Austin Seferian-Jenkins wanted to soak it all in for perhaps one last time.
Following Washington’s 27-17 victory over Washington State, he stood a few feet away as the Huskies danced in the end zone with the Apple Cup trophy.
The junior tight end with the bright NFL future knelt at the 9-yard line for several moments.
Then he got up, exchanged a few high-fives and handshakes and disappeared in the tunnels while waving to the crowd.
- Seahawks made mistake by drafting Frank Clark
- Seahawks gamble with both of their picks
- Peaceful rallies give way to May Day clash, injuries on Capitol Hill
- Blues legend B.B. King in hospice at his home in Las Vegas
- Rain-soaked Seattle has nation's highest water bills
Most Read Stories
“I just wanted to watch it,” Seferian-Jenkins said. “I just love seeing other people having a good time because we’ve worked so hard. The seniors have put in so much in the program and to have them go out the way they did.
“I’ve lived with them for three years of my life since I’ve been away from my family and they’ve been my family. To have them gone next year is going to be hard.”
The same might be said for Seferian-Jenkins, who is considering entering the NFL draft next year.
He’s going to talk with his mother, Linda Seferian, and meet with coach Steve Sarkisian, most likely after Washington plays a bowl game.
At that time, they’ll figure out his future because right now he’s torn.
“I really don’t know,” he said. “I need to do research on my end to figure out where I would stack in the draft. I’m always going to talk to coach Sark before anything so that’s one of the most important things.”
The Huskies could also lose junior running back Bishop Sankey, who set the Huskies’ season rushing record Saturday.
“I’m here to educate them on the process,” Sarkisian said. “I’m here to be an ear for them to what their concerns are, what their goals are and we’ll go through it so that at the end of the day when they make their decisions, whether it’s to stay at the University of Washington another year or go to the NFL, it’s a very educated decision. It’s not emotional. It’s not one that you’re listening to some guy on the street.
“We’ll get to that point. They’re both really bright kids. It’ll be very clear to them whether to stay or to go.”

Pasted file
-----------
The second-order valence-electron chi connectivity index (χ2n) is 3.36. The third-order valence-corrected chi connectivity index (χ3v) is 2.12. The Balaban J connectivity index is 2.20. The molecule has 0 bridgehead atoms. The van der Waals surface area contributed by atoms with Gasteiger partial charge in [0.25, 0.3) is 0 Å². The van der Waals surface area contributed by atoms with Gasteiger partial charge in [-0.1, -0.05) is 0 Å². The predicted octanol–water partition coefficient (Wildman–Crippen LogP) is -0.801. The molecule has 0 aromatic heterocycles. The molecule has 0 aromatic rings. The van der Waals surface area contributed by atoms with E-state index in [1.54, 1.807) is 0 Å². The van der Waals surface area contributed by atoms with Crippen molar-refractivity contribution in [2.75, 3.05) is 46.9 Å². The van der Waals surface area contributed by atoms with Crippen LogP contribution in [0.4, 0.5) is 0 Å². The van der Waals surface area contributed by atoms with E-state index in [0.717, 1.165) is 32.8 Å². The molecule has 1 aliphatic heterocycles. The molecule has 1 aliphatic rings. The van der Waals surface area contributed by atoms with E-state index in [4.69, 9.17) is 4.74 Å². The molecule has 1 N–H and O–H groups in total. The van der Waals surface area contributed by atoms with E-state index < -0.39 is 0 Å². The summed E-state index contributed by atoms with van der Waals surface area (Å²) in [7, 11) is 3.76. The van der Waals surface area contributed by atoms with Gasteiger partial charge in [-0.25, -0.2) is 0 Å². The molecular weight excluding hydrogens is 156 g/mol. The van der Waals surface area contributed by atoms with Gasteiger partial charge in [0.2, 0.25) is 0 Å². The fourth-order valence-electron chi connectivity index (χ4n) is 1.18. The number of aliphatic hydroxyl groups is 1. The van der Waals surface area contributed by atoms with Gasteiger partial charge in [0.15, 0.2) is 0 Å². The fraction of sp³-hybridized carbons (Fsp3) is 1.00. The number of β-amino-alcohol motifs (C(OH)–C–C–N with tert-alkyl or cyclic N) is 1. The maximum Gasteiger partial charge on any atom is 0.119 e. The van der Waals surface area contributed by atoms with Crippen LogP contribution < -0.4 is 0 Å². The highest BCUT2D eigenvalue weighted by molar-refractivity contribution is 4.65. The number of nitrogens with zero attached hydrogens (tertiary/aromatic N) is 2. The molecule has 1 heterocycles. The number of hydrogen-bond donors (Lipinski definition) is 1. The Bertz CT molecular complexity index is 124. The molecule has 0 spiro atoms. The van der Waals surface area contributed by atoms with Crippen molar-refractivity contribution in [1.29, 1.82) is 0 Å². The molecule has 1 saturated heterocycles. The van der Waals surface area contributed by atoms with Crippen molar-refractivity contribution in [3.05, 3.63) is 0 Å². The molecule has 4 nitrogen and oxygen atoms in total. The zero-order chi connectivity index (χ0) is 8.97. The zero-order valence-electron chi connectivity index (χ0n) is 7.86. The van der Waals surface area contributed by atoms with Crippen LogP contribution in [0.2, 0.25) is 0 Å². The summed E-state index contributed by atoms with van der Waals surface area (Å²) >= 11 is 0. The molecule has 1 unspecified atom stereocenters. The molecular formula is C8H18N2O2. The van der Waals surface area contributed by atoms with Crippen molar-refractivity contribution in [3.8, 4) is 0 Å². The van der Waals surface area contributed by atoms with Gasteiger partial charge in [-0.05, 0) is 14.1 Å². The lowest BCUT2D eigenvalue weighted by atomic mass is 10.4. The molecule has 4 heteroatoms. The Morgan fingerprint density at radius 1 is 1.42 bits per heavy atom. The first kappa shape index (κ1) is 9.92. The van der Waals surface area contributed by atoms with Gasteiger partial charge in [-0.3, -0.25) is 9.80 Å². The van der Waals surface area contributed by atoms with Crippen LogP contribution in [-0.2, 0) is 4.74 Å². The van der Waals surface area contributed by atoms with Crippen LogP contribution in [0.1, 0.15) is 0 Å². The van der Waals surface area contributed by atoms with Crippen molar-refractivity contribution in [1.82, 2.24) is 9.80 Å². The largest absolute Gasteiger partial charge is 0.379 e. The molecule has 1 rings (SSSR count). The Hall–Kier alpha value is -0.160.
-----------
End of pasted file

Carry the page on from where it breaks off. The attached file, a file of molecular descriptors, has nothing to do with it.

If the game Friday was his last performance at Husky Stadium, then Seferian-Jenkins gave the 71,753 spectators plenty to remember.
On Washington’s first drive, he raced down the field. With Cougars free safety Casey Locker draped on his back, Seferian-Jenkins leapt high to haul in a 34-yard grab at the WSU 39.
After trailing 10-3 at halftime, Seferian-Jenkins capped UW’s first drive in the third quarter with an 18-yard touchdown reception that tied the score. On the play, he beat WSU cornerback Daquawn Brown on a slant route before withstanding a big blow from Locker.
Afterward, Seferian-Jenkins flipped the ball and saluted the UW student section as if to say goodbye.
“Nah, nothing like that,” he said. “I was just saying thank you for being there. I appreciate it. It’s always good to have them out there.”
Seferian-Jenkins had a game-high 52 receiving yards on two catches.
Truth be told, there’s not much more for Seferian-Jenkins to accomplish at Washington. This season, he became a better blocker.
“Last year I was a receiving tight end and I tried to block,” he said. “This year I’m really blocking and I’m an all-around tight end.”
Seferian-Jenkins is Washington’s record-holder for career receptions (143), receiving yards (1,801) and touchdown catches (20) for a tight end.
“There’s still more to get to and a lot on the table,” Seferian-Jenkins said. “There’s a lot of things I want to complete with the team and with coach Sark.”
Percy Allen: 206-464-2278 or email@example.com.